Fig. l is a plan view of the invention, showing a plurality of connectors in assembled relation;

Fig. 2 is an end elevation illustrating a temporary and a permanent connection;

Fig. 3 is an exploded perspective view of a single connector illustrated in Fig. 1;

Fig. 4 is an enlarged section on line 4--4 of Fig. l, and shown with the parts establishing a temporary connection; and

Fig. 5 is a partial view of the connector shown in Fig. 4, illustrating in detail the manner of establishing a permanent connection.

Briefly, in accordance with the present invention, there is provided a male plug assembly including a mounting ring and a plug contact. The mounting ringis hermetically sealed in an aperture in a base, which may be the wall of a gas filled case containing electrical equipment to which electrical contact is to be established. A female plug assembly or receptacle is provided including a spring contact connected to a lug or other suitable terminal. The spring contact is adapted to frictionally engage the contact of the male plug assembly and has connected thereto a conductor or cable which is to be connected to the equipment within the case. A spring contact jumper is permanently attached to the contact of the male plug assembly and is permanently attachable to the conductor or cable.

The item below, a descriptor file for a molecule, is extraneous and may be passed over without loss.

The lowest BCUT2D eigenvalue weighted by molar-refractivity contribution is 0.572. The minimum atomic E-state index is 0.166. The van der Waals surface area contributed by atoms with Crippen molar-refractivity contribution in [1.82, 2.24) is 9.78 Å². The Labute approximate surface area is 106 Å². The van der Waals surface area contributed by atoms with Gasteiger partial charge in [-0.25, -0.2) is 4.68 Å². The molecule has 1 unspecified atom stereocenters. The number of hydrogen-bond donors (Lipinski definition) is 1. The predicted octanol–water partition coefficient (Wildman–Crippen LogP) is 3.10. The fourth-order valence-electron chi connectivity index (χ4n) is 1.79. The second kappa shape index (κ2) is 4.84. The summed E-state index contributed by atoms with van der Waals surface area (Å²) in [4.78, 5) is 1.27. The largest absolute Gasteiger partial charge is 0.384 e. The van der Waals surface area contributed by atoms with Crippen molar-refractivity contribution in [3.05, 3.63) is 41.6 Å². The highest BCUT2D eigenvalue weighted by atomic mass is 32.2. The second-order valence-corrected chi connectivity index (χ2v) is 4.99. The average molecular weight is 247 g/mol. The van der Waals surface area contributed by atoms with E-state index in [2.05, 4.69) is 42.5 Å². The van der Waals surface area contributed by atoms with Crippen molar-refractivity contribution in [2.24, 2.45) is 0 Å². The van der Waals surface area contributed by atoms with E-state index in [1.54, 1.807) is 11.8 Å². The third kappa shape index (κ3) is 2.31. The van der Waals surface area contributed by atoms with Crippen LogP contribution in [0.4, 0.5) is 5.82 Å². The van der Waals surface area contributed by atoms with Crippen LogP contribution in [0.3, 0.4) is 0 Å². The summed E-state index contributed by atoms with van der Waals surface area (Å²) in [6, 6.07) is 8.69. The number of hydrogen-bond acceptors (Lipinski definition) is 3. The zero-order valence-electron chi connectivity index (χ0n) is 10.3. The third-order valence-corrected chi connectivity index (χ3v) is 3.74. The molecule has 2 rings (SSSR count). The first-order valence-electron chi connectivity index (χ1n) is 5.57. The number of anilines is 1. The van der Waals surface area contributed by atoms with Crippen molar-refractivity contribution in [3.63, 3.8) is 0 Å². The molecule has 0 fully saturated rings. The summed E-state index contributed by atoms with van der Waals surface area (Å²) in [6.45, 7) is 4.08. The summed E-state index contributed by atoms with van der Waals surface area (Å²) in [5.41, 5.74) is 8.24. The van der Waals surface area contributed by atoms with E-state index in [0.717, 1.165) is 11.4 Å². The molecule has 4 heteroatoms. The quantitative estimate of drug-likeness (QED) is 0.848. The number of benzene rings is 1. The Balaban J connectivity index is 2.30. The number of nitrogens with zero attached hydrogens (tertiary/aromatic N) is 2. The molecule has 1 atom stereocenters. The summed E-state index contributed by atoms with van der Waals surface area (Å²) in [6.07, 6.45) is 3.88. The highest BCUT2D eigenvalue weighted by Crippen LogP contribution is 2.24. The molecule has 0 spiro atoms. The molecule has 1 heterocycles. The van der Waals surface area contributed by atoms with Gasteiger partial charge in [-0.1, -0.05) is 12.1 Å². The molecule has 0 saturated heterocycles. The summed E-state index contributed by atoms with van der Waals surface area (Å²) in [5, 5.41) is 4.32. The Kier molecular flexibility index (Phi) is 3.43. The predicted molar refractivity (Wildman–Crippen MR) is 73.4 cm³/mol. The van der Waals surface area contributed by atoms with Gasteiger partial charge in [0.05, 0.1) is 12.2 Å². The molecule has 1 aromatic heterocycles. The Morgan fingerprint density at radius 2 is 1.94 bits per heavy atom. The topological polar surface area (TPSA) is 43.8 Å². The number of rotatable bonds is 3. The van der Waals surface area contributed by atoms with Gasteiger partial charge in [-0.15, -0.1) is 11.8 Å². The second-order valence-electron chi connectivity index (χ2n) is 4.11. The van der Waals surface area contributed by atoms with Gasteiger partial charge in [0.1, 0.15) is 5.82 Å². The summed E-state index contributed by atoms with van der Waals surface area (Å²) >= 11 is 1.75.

M' 2,848,706 ce Patented Aug. 19, 1958 Referring now to the drawing, the connectors forming the subject matter of the present invention are desig nated generally by reference numeral 10. The connectors 10 are shown as mounted on a base 12 which may be a wall of an evacuated or gas-filled housing, the details of which are not shown. The housing contains equipment to which alternate temporary and permanent electrical connections are to be made. On the base 12 there have been shown a plurality of connectors 10, arranged in spaced rows, with the female sections or receptacles for each row being assembled as a unit. It should be understood, however, that the individual connectors 10 are of identical construction, each connector comprising a male plug assembly 13 and a female plug assembly 14, and that the connectors can be made in strips, as shown, or as single units.

As best seen in Fig. 4, a typical connector 10 includes the male plug 13 having a dat sided contact 15 which is carried in a metal sleeve 16, as by solder 52. The sleeve 16 is mounted in position in an opening 18 in the base 12 by a flanged sleeve 19 and a bead 20 of insulating material interposed between the anged sleeve 19 and the sleeve 16. The anged sleeve 19 is held in place by solder, as shown at 21.